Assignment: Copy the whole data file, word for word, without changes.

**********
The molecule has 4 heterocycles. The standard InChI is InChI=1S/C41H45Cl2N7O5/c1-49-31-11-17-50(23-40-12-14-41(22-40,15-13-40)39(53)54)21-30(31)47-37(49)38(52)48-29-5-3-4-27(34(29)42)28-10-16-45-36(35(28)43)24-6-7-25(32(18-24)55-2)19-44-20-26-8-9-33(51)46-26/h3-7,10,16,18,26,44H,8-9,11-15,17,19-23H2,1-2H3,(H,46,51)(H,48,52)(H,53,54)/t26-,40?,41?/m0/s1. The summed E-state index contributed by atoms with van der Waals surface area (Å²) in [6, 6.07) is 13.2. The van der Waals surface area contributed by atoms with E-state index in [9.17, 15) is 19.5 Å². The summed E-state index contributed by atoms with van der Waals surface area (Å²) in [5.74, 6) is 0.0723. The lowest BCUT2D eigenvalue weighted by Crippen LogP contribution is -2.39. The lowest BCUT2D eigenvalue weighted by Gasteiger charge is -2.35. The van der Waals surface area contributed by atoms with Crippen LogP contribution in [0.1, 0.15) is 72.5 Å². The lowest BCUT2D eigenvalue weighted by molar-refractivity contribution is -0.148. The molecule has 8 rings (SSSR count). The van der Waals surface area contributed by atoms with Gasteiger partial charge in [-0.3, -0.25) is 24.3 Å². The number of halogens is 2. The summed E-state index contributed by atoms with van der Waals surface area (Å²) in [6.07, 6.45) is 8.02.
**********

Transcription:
The molecule has 4 heterocycles. The standard InChI is InChI=1S/C41H45Cl2N7O5/c1-49-31-11-17-50(23-40-12-14-41(22-40,15-13-40)39(53)54)21-30(31)47-37(49)38(52)48-29-5-3-4-27(34(29)42)28-10-16-45-36(35(28)43)24-6-7-25(32(18-24)55-2)19-44-20-26-8-9-33(51)46-26/h3-7,10,16,18,26,44H,8-9,11-15,17,19-23H2,1-2H3,(H,46,51)(H,48,52)(H,53,54)/t26-,40?,41?/m0/s1. The summed E-state index contributed by atoms with van der Waals surface area (Å²) in [6, 6.07) is 13.2. The van der Waals surface area contributed by atoms with E-state index in [9.17, 15) is 19.5 Å². The summed E-state index contributed by atoms with van der Waals surface area (Å²) in [5.74, 6) is 0.0723. The lowest BCUT2D eigenvalue weighted by Crippen LogP contribution is -2.39. The lowest BCUT2D eigenvalue weighted by Gasteiger charge is -2.35. The van der Waals surface area contributed by atoms with Crippen LogP contribution in [0.1, 0.15) is 72.5 Å². The lowest BCUT2D eigenvalue weighted by molar-refractivity contribution is -0.148. The molecule has 8 rings (SSSR count). The van der Waals surface area contributed by atoms with Gasteiger partial charge in [-0.3, -0.25) is 24.3 Å². The number of halogens is 2. The summed E-state index contributed by atoms with van der Waals surface area (Å²) in [6.07, 6.45) is 8.02.